The Memorial Day killing of George Floyd by police officer Derek Chauvin, who has been the subject of at least 17 misconduct complaints over his career — yet only ever received two written reprimands — has reignited calls for police discipline and accountability throughout the U.S. Officer Chauvin, like many others, had faced little to no consequences for any wrongdoing in his career. Allowing the public to have access to law enforcement disciplinary histories is the first step in stopping police from brutalizing and wrongfully convicting innocent people.
New Jersey is one of 21 states where police disciplinary records are confidential. That could change with new legislation, Senate Bill 2656, currently being considered by state lawmakers to make information about misconduct available under the New Jersey Open Public Records Act. Here is how the bill could improve the legal system.
In New Jersey, police misconduct records — such as excessive force, lying, and falsifying reports — are largely kept secret. Without this information, the public cannot identify officers who violated the rules and hold them accountable for their actions.
The secrecy around police discipline also blocks people facing potentially life-altering criminal charges from knowing the full background of the officers involved in their cases. That is because a New Jersey Supreme Court rule created a presumption of non-disclosure of police disciplinary records, in which the defense can only access information about misconduct if they already know about the misconduct. This catch-22 means that courts rarely rule in favor of disclosure.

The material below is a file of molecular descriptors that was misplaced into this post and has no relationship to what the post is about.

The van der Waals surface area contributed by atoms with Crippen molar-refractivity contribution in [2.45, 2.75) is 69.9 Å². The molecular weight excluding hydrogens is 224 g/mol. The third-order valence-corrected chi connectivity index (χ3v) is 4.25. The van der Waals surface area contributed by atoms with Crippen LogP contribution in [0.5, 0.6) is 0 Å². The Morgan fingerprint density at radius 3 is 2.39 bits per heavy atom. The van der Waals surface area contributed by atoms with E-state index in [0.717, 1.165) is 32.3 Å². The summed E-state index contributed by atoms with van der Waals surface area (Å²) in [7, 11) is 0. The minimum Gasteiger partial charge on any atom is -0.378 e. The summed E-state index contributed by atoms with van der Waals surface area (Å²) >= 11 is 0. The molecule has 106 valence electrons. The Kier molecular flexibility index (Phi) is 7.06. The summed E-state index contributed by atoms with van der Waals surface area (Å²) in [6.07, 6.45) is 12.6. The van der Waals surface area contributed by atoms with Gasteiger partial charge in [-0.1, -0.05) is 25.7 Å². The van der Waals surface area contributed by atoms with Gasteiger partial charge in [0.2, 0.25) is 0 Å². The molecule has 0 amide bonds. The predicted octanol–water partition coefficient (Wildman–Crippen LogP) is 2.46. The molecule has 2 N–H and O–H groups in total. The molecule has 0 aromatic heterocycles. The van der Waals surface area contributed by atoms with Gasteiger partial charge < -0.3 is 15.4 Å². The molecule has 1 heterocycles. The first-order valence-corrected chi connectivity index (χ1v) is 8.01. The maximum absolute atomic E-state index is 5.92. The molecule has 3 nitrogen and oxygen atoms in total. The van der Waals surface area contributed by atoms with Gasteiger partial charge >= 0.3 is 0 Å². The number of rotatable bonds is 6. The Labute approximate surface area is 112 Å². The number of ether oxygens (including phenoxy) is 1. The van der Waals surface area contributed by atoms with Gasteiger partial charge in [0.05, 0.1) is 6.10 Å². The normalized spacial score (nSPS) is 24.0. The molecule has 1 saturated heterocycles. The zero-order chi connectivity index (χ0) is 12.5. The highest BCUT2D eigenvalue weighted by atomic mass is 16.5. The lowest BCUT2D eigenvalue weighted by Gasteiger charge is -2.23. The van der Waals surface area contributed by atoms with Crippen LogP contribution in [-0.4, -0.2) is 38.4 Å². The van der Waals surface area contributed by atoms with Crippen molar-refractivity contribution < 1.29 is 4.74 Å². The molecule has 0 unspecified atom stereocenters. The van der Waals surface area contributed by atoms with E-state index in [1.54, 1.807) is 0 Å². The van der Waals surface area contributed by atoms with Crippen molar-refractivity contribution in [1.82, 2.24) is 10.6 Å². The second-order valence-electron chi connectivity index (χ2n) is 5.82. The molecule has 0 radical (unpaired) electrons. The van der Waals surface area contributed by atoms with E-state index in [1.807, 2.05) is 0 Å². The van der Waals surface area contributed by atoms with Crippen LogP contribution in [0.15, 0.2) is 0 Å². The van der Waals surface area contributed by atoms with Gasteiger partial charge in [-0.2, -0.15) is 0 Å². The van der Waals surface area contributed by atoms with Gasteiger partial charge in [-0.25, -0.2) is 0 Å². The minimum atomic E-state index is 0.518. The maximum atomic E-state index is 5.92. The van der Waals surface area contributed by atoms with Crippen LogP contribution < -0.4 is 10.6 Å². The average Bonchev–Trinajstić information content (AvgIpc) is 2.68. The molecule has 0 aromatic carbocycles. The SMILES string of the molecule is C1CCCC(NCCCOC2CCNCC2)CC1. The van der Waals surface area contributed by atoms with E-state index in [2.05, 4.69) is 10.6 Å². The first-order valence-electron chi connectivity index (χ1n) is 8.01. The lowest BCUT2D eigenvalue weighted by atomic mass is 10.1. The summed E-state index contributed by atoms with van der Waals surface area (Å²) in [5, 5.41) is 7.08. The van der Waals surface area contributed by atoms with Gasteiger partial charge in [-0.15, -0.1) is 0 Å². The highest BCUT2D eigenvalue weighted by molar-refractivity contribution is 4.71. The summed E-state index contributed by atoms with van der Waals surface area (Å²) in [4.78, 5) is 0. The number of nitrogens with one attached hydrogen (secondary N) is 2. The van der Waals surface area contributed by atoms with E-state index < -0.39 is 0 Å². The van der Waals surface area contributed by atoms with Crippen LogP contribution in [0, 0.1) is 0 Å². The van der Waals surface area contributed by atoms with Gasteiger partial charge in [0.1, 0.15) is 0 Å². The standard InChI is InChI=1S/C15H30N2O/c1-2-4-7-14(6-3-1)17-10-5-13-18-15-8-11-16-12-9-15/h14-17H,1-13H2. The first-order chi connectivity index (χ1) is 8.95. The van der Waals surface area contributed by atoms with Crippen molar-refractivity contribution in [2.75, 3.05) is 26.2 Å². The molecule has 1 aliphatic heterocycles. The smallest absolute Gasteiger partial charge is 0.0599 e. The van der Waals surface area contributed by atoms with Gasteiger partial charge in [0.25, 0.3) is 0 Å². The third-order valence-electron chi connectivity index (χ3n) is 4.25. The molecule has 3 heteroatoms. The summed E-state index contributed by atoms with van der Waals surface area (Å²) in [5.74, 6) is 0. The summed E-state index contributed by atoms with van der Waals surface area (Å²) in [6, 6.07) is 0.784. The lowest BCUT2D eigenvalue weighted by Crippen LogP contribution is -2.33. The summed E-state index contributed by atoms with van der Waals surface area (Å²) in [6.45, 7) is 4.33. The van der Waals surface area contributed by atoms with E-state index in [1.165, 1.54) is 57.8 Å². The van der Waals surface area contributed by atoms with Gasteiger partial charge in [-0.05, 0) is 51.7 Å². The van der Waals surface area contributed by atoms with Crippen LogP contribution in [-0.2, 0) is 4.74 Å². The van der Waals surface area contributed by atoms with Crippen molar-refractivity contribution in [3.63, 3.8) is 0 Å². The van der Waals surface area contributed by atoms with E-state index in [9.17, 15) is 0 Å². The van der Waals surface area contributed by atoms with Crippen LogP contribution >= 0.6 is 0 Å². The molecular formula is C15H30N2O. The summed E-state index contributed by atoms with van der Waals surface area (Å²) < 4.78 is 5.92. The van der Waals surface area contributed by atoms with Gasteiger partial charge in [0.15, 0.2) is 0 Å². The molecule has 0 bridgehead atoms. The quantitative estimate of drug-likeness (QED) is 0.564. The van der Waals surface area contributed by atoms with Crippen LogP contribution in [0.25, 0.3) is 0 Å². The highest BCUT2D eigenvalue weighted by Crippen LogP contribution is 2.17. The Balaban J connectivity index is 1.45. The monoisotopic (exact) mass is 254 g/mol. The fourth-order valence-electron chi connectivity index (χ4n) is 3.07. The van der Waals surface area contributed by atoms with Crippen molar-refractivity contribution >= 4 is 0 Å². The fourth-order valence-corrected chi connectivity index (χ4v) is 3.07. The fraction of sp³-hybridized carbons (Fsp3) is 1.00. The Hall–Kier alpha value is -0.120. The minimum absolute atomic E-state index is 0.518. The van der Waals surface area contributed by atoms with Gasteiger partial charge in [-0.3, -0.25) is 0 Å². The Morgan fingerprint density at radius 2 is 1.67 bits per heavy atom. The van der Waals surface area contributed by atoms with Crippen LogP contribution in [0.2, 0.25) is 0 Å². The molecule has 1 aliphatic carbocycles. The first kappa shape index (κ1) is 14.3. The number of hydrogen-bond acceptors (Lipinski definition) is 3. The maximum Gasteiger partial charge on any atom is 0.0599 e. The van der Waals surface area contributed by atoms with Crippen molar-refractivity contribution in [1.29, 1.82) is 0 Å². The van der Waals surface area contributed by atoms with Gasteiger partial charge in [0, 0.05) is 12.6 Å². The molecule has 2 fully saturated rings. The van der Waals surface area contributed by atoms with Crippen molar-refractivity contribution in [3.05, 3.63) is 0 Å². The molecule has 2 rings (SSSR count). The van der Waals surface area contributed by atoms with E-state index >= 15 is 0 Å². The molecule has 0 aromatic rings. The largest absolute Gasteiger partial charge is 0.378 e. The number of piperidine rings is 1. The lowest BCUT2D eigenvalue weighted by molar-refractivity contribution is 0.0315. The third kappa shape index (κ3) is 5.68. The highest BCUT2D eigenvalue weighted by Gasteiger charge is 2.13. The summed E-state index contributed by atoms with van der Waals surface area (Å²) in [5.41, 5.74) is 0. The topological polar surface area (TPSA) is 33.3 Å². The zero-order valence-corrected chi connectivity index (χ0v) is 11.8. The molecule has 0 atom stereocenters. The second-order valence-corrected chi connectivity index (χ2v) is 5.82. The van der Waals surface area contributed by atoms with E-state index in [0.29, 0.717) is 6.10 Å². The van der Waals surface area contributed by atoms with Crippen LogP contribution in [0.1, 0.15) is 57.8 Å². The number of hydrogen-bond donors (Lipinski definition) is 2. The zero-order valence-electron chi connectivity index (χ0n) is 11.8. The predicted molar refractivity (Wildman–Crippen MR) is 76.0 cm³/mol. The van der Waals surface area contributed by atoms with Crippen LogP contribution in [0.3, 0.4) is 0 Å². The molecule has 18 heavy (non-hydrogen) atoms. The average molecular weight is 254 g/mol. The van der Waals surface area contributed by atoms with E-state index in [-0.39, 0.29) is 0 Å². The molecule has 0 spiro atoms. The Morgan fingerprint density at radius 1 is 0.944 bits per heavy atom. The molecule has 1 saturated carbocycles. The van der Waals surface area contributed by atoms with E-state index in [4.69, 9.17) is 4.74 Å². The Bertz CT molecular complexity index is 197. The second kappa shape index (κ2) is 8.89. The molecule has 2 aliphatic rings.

As a result, defendants, prosecutors, judges, and juries are usually left in the dark if officers involved in a case have histories of transgressions. For example, if not informed of officers’ records of perjury or misconduct, defense attorneys cannot accurately assess the credibility of officers involved in their clients’ cases. Police records are important background information for defense attorneys and help them decide whether or not to advise their clients of their best options like whether to plead guilty or fight the charges.
This rule also means that when cases do go to trial, the accused cannot raise concerns about an officer’s credibility, and judges and juries cannot properly assess their testimony. Without the full background of police officers involved in arrests, investigations, and testimony, the innocent are at risk of being wrongly convicted.
What does SB 2656 do?
Senate Bill 2656, sponsored by Senator Loretta Weinberg, D-Bergen, would make law enforcement records available for release under the state Open Public Record, including:
- Complaints, allegations, and charges filed against police officers
- Transcripts and exhibits from disciplinary trials and hearings
- Dispositions of proceedings
- Final written opinion/memo on disposition and discipline imposed, including the agency’s complete factual findings and analysis of the officer’s conduct
- Internal affairs records
- Agency factual findings, analysis, and final opinions on disciplinary hearings
- Video recordings of incidents that gave rise to complaints, allegations, charges, or internal affairs investigations
How will the bill prevent wrongful convictions?
Police abuse can only be addressed if the problems are known by the public and the actors in the justice system. Senate Bill 2656 will improve scrutiny of bad behavior, which is often shielded from the public, and create pressure to remove those officers who abuse their power and contribute to wrongful convictions.
The legislation is also critical for fair and accurate outcomes in the legal system. Knowing that a police officer has a history of misconduct will improve assessments at every stage of a criminal proceeding — from charging and bail decisions to convictions. Innocent people will be able to more adequately defend themselves against the corrupt officers who stand between them and prison.
New York recently joined the majority of states across the country that provide access to police disciplinary records, and now New Jersey should follow suit. This legislation is a decisive measure in beginning to create law enforcement accountability.